Dr. Tom Bibey: An Inspiration, Just When One Is Needed
I woke up this morning around 3 a.m. with a four-day trip facing me, a deadline for this column, and … no ideas. The New England winter we use as an excuse to go to Florida for a couple of months of bluegrass, old (in most of its meanings) friends, warm weather, and state parks — where life slows down and lets us spend some time closer to nature — hasn’t come. We’re closing in on the shortest day of the year. Darkness prevails. We desperately do everything we can to bring light back into our world. It’s the season! But it’s raining out, with no snow in cheerless sight. Our politicians are wrangling. They struggle on with lots of noise and little inspiration. What’s the connection between this musing and my column? Thoughtfulness and creativity are hard work, and sometimes the ideas don’t want to come.
But Dr. Tom Bibey has been on my mind.
I started blogging late in 2006, which means I’m approaching an anniversary. Sometime in November of 2007, a new voice started chiming in on my comment section. He called himself Dr. Tom Bibey, and I was curious. He wrote a blog, too. I was curious about who this Dr. Bobby, as his friends, patients, golf partners, and bandmates called him, was. He said he lived in North Carolina, had attended Sand Hills Medical School, played with his band at places we were either familiar with or knew about. Irene started roving around the Internet looking for traces of this country doc. There is no Sand Hills Medical School. No Dr. Tom Bibey was listed as a medical practitioner in North Carolina, but his writing rang out truths about the music we had become devoted to.
Dr. Bibey’s gentleness and gentility, his love of family, music, friends, golf, and medicine may not have had many facts in it, but there were oh-so-many truths about life, love, commitment, and music.
In fall 2007, I wrote: “His writing is unusual in today’s literary world because it is almost without a hint of sarcasm or irony, just gentle humor. No known picture of Dr. Bibey can be found on the net or in my picture files.” Then one day my phone rang.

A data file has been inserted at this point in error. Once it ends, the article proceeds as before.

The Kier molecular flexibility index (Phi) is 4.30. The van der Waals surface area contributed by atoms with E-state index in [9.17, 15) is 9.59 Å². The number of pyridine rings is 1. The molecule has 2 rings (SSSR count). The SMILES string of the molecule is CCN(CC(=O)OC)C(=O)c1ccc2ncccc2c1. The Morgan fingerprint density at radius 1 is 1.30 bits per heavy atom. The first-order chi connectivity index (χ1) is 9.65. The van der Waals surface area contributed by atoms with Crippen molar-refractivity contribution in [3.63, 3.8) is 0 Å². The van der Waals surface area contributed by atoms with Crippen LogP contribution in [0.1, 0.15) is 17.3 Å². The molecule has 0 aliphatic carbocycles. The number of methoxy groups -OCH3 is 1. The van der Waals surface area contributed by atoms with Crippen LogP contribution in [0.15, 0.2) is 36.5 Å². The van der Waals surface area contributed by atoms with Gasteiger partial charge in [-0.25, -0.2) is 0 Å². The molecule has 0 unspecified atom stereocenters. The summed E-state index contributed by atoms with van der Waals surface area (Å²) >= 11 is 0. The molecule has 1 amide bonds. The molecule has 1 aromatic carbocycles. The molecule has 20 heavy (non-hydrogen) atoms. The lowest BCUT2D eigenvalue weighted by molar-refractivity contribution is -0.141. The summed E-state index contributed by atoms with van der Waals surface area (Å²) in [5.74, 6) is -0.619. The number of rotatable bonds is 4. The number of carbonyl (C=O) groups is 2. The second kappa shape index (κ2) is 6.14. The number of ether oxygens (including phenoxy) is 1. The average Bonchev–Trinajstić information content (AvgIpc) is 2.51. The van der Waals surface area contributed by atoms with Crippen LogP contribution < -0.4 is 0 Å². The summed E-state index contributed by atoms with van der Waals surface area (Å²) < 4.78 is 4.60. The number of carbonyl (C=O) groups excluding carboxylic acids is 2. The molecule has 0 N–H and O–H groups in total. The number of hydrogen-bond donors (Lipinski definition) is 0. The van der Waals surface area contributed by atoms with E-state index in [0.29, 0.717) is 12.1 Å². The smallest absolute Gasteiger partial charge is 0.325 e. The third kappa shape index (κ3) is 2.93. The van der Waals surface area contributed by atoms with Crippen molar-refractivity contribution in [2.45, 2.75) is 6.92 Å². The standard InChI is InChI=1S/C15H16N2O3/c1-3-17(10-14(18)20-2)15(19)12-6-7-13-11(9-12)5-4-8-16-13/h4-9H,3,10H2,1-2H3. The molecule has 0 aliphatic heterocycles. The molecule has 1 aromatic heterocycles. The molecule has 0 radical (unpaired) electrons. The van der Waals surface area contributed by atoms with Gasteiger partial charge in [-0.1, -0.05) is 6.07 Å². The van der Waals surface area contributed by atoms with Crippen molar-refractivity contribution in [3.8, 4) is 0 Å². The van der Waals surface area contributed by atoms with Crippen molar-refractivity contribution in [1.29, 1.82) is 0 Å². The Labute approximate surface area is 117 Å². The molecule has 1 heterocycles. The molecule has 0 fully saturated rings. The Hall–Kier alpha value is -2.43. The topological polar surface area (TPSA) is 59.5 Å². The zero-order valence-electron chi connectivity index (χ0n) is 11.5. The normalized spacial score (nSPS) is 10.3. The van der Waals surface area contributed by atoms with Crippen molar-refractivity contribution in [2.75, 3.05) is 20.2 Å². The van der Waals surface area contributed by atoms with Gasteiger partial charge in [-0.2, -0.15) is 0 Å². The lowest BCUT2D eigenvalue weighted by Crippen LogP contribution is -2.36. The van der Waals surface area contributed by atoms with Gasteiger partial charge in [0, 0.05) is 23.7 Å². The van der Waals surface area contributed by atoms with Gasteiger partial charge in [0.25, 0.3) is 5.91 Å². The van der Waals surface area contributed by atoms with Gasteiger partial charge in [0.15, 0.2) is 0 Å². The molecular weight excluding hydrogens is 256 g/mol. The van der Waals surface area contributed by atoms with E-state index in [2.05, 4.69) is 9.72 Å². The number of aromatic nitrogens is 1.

The playlist in my ear right now, generated in Sweden by a computer I’ll never meet, is playing Joan Baez, who’s singing Bob Dylan’s “You Ain’t Goin’ Nowhere.” That’s followed with country great Alan Jackson singing Bill Monroe’s “Blue Moon of Kentucky.” Both songs are heard from bluegrass bands in a variety of interpretations. The suppleness and subtlety of bluegrass can amaze, surprise, and please, if you let it.
Dr. B’s voice had a pleasing North Carolina lilt to it, as he introduced himself … and told me his real name. We agreed to meet in March at Lorraine Jordan’s indoor winter festival, the Carolina Road Homecoming, then held annually in Burlington, North Carolina, at the Ramada Inn. Dr. B wished to keep his picture and real identity off the internet, because nobody in his home town of Shelby knew about his writer’s life. In fact, his friends were coming up to him and telling him about this bluegrass musician who wrote about music on the internet, thinking he might be interested. So Irene and I agreed to keep his face and real name off the internet, and to help build the legend of Dr. Tom Bibey.